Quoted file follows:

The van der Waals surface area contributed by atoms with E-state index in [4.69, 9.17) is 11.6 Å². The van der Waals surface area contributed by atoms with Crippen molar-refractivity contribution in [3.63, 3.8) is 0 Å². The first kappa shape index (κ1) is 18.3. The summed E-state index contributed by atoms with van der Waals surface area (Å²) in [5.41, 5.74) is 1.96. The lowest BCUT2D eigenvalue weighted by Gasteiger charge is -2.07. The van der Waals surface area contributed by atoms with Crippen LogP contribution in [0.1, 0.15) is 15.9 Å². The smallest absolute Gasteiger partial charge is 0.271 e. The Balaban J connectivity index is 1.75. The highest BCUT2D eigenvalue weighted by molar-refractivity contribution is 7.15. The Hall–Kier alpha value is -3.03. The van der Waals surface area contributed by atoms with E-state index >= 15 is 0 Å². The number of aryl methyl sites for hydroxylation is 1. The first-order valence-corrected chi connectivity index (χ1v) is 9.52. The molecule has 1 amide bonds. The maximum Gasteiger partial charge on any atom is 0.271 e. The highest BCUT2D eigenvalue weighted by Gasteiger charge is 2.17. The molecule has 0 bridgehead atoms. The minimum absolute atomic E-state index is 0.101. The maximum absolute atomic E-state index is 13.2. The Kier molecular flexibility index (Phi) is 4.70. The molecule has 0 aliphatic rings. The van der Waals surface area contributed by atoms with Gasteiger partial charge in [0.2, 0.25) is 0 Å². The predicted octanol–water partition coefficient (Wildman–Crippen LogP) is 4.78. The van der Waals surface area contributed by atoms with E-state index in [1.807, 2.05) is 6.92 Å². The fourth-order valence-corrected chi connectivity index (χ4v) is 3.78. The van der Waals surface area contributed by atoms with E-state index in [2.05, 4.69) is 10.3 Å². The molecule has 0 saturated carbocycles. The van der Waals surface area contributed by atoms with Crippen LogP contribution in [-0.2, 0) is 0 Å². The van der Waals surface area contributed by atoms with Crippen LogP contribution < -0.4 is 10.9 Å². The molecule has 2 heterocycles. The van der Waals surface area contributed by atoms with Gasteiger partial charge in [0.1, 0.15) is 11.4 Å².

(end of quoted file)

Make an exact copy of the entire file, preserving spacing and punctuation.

The van der Waals surface area contributed by atoms with E-state index in [4.69, 9.17) is 11.6 Å². The van der Waals surface area contributed by atoms with Crippen molar-refractivity contribution in [3.63, 3.8) is 0 Å². The first kappa shape index (κ1) is 18.3. The summed E-state index contributed by atoms with van der Waals surface area (Å²) in [5.41, 5.74) is 1.96. The lowest BCUT2D eigenvalue weighted by Gasteiger charge is -2.07. The van der Waals surface area contributed by atoms with Crippen LogP contribution in [0.1, 0.15) is 15.9 Å². The smallest absolute Gasteiger partial charge is 0.271 e. The Balaban J connectivity index is 1.75. The highest BCUT2D eigenvalue weighted by molar-refractivity contribution is 7.15. The Hall–Kier alpha value is -3.03. The van der Waals surface area contributed by atoms with E-state index >= 15 is 0 Å². The number of aryl methyl sites for hydroxylation is 1. The first-order valence-corrected chi connectivity index (χ1v) is 9.52. The molecule has 1 amide bonds. The maximum Gasteiger partial charge on any atom is 0.271 e. The highest BCUT2D eigenvalue weighted by Gasteiger charge is 2.17. The molecule has 0 bridgehead atoms. The minimum absolute atomic E-state index is 0.101. The maximum absolute atomic E-state index is 13.2. The Kier molecular flexibility index (Phi) is 4.70. The molecule has 0 aliphatic rings. The van der Waals surface area contributed by atoms with Gasteiger partial charge in [0.2, 0.25) is 0 Å². The predicted octanol–water partition coefficient (Wildman–Crippen LogP) is 4.78. The van der Waals surface area contributed by atoms with E-state index in [1.807, 2.05) is 6.92 Å². The fourth-order valence-corrected chi connectivity index (χ4v) is 3.78. The van der Waals surface area contributed by atoms with E-state index in [2.05, 4.69) is 10.3 Å². The molecule has 0 saturated carbocycles. The van der Waals surface area contributed by atoms with Crippen LogP contribution in [-0.2, 0) is 0 Å². The van der Waals surface area contributed by atoms with Crippen LogP contribution < -0.4 is 10.9 Å². The molecule has 2 heterocycles. The van der Waals surface area contributed by atoms with Gasteiger partial charge in [0.1, 0.15) is 11.4 Å².